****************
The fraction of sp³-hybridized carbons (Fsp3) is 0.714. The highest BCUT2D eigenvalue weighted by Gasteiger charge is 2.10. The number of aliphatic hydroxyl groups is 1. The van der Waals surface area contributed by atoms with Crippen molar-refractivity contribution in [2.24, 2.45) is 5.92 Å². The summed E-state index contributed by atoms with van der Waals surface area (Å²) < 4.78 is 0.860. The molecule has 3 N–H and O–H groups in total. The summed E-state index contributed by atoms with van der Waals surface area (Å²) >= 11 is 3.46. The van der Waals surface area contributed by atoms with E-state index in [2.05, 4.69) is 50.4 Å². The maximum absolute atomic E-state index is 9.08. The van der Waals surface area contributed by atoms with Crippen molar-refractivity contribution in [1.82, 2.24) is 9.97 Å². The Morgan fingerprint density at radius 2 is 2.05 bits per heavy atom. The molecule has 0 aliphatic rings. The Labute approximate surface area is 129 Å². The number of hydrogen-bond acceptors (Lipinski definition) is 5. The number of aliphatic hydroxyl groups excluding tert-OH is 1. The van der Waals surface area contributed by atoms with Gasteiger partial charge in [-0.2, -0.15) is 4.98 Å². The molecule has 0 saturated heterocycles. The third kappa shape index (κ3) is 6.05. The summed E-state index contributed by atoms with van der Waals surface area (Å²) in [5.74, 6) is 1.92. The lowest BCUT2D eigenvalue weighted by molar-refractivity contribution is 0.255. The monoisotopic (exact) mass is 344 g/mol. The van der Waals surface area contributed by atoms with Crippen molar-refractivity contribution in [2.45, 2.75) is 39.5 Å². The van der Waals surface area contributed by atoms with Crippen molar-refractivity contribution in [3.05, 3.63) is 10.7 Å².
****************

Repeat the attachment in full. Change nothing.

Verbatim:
The fraction of sp³-hybridized carbons (Fsp3) is 0.714. The highest BCUT2D eigenvalue weighted by Gasteiger charge is 2.10. The number of aliphatic hydroxyl groups is 1. The van der Waals surface area contributed by atoms with Crippen molar-refractivity contribution in [2.24, 2.45) is 5.92 Å². The summed E-state index contributed by atoms with van der Waals surface area (Å²) < 4.78 is 0.860. The molecule has 3 N–H and O–H groups in total. The summed E-state index contributed by atoms with van der Waals surface area (Å²) >= 11 is 3.46. The van der Waals surface area contributed by atoms with E-state index in [2.05, 4.69) is 50.4 Å². The maximum absolute atomic E-state index is 9.08. The van der Waals surface area contributed by atoms with Crippen molar-refractivity contribution in [1.82, 2.24) is 9.97 Å². The Morgan fingerprint density at radius 2 is 2.05 bits per heavy atom. The molecule has 0 aliphatic rings. The Labute approximate surface area is 129 Å². The number of hydrogen-bond acceptors (Lipinski definition) is 5. The number of aliphatic hydroxyl groups excluding tert-OH is 1. The van der Waals surface area contributed by atoms with Gasteiger partial charge in [-0.2, -0.15) is 4.98 Å². The molecule has 0 saturated heterocycles. The third kappa shape index (κ3) is 6.05. The summed E-state index contributed by atoms with van der Waals surface area (Å²) in [5.74, 6) is 1.92. The lowest BCUT2D eigenvalue weighted by molar-refractivity contribution is 0.255. The monoisotopic (exact) mass is 344 g/mol. The van der Waals surface area contributed by atoms with Crippen molar-refractivity contribution in [2.45, 2.75) is 39.5 Å². The van der Waals surface area contributed by atoms with Crippen molar-refractivity contribution in [3.05, 3.63) is 10.7 Å².